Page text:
Finance Minister Nirmala Sitharaman with MoS Anurag Thakur outside Ministry of Finance. (Express photo: Praveen Khanna)
The Budget 2020-21 announced an ambitious disinvestment agenda, aiming to raise Rs 2.1 lakh crore through stake sales next year, including plans to sell part of the Centre’s stake in the country’s largest insurer Life Insurance Corporation (LIC) through an initial public offer (IPO).
Finance Minister Nirmala Sitharaman also proposed to sell the government’s equity in the stressed IDBI Bank to private, retail and institutional investors through the stock exchange. This led to a 11.09 per cent jump in the lender’s stock price at close on the National Stock Exchange in an otherwise weak market.
The government is expecting to raise Rs 90,000 crore through stake sale in LIC and IDBI Bank, and another Rs 1.2 lakh crore through other disinvestment. With plans afoot for privatisation of BPCL, Container Corporation of India, Shipping Corporation of India and Air India, the next year is going to see the government sell its equity in several state-owned companies at an unprecedented scale.
The government currently owns 100 per cent stake in LIC and 47.11 per cent equity in IDBI Bank, which is majority-owned by LIC with 51 per cent equity in the stressed lender. The government’s equity in IDBI Bank is currently valued at Rs 18,324 crore based on Saturday’s closing price. The value of the government’s equity in IDBI Bank surged by Rs 1833 crore in a single day on announcement of the plan to sell its stake in the bank.
In the last six years, the government has missed disinvestment collection targets thrice and exceeded it thrice. The biggest shortfall in disinvestment receipts is estimated this year, as the target has been revised down to Rs 65,000 crore in RE (revised estimates) from Rs 1.05 lakh crore in BE (budget estimates).
For three years between 2016-17 and 2018-19, the government exceeded the BE targets for disinvestment. In 2015-16, the government collected Rs 23,997 crore through disinvestment as against BE of Rs 25,313 crore. The shortfall in 2014-15 was around Rs 2,000 crore from BE of Rs 26,353 crore.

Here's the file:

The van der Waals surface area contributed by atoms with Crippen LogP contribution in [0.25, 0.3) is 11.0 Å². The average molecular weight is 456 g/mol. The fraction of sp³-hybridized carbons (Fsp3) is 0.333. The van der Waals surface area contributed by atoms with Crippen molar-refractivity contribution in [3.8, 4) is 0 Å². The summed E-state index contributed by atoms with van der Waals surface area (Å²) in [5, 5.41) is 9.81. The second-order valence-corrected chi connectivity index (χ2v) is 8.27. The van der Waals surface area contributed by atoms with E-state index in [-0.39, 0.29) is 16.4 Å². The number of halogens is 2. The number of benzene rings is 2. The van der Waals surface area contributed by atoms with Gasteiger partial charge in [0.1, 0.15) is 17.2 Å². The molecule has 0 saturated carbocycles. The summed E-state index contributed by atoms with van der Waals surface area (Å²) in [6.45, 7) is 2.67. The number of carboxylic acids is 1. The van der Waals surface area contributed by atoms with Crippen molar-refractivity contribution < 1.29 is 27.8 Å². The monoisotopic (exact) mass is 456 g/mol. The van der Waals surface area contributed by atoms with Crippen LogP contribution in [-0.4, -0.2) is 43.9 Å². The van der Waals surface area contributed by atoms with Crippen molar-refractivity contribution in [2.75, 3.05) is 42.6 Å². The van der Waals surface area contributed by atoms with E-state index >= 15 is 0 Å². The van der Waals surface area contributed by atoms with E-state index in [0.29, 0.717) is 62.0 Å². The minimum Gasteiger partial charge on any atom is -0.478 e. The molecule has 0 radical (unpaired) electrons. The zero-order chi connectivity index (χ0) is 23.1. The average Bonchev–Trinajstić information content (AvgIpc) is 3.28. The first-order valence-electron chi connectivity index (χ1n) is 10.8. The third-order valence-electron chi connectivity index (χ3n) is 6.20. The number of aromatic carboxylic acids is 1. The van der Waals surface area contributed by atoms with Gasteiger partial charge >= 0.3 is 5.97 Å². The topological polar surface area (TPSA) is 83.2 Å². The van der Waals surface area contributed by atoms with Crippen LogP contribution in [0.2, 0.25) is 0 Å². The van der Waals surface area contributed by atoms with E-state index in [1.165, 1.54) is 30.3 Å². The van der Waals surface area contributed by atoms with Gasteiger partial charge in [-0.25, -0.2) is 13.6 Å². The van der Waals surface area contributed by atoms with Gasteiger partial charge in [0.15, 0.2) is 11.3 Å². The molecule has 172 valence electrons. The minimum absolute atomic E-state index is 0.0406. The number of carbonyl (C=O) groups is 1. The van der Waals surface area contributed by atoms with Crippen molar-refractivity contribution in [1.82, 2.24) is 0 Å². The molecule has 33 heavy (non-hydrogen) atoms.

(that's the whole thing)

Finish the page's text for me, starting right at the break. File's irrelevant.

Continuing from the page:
As for LIC, the government will have to first amend the LIC Act before taking the Corporation public. The Finance Ministry has started discussions with the Law Ministry to finalise required legal changes for the listing of LIC. The Department of Financial Services, sources said, will be working on the structuring, modalities and timing of the proposed IPO of LIC.
LIC is currently governed by the LIC Act of 1956 which enables the state-owned insurer to obtain a special dispensation in several areas, including higher stakes in companies beyond the limit set by the insurance sector regulator. Listing of LIC shares on the market is expected to lead to more disclosures of investment and loan portfolios of the Corporation as well as better corporate governance.
“Listing of companies on stock exchanges discipline a company and provides access to financial markets and unlocks its value. It also gives opportunity for retail investors to participate in the wealth so created,” Sitharaman said while announcing plans for the LIC IPO.
The government had earlier listed the shares of General Insurance Corporation and New India Assurance through IPOs three years ago. Finance Ministry sources said the government expects these big-ticket disinvestments to be completed in the next financial year, providing the Centre with fiscal cushion amid the slack in tax revenues.
Share sale of LIC, which was set up in 1956, is expected to generate significant investor interest given its dominant position. The LIC had 66.24 per cent market share in total first-year premium and 74.71 per cent share in new policies in 2018-19, as per its latest available Annual Report.
The insurer’s total assets had touched an all-time high of Rs 31.11 lakh crore in 2018-19, an increase of 9.4 per cent. The Corporation realised a profit of Rs 23,621 crore from its equity investment during 2018-19, down 7.89 per cent from Rs 25,646 crore in the previous year.